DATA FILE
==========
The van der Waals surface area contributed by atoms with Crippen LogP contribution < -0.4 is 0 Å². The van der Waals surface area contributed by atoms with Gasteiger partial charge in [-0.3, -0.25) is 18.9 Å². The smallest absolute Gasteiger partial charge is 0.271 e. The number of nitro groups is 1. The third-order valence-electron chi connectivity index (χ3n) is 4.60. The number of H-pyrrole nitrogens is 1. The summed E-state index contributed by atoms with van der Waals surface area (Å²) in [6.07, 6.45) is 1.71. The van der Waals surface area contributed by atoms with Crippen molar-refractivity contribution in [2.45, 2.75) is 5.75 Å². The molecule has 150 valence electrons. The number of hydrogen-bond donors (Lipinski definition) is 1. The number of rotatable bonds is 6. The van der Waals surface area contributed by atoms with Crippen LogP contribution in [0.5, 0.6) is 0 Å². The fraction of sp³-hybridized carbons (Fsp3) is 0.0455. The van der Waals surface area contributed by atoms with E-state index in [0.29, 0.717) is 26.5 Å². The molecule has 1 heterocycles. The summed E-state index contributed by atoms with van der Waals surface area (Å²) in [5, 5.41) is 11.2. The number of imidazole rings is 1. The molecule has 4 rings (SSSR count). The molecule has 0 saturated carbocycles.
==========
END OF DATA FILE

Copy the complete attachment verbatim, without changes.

The van der Waals surface area contributed by atoms with Crippen LogP contribution < -0.4 is 0 Å². The van der Waals surface area contributed by atoms with Gasteiger partial charge in [-0.3, -0.25) is 18.9 Å². The smallest absolute Gasteiger partial charge is 0.271 e. The number of nitro groups is 1. The third-order valence-electron chi connectivity index (χ3n) is 4.60. The number of H-pyrrole nitrogens is 1. The summed E-state index contributed by atoms with van der Waals surface area (Å²) in [6.07, 6.45) is 1.71. The van der Waals surface area contributed by atoms with Crippen molar-refractivity contribution in [2.45, 2.75) is 5.75 Å². The molecule has 150 valence electrons. The number of hydrogen-bond donors (Lipinski definition) is 1. The number of rotatable bonds is 6. The van der Waals surface area contributed by atoms with Crippen LogP contribution in [0.5, 0.6) is 0 Å². The fraction of sp³-hybridized carbons (Fsp3) is 0.0455. The van der Waals surface area contributed by atoms with E-state index in [0.29, 0.717) is 26.5 Å². The molecule has 1 heterocycles. The summed E-state index contributed by atoms with van der Waals surface area (Å²) in [5, 5.41) is 11.2. The number of imidazole rings is 1. The molecule has 4 rings (SSSR count). The molecule has 0 saturated carbocycles.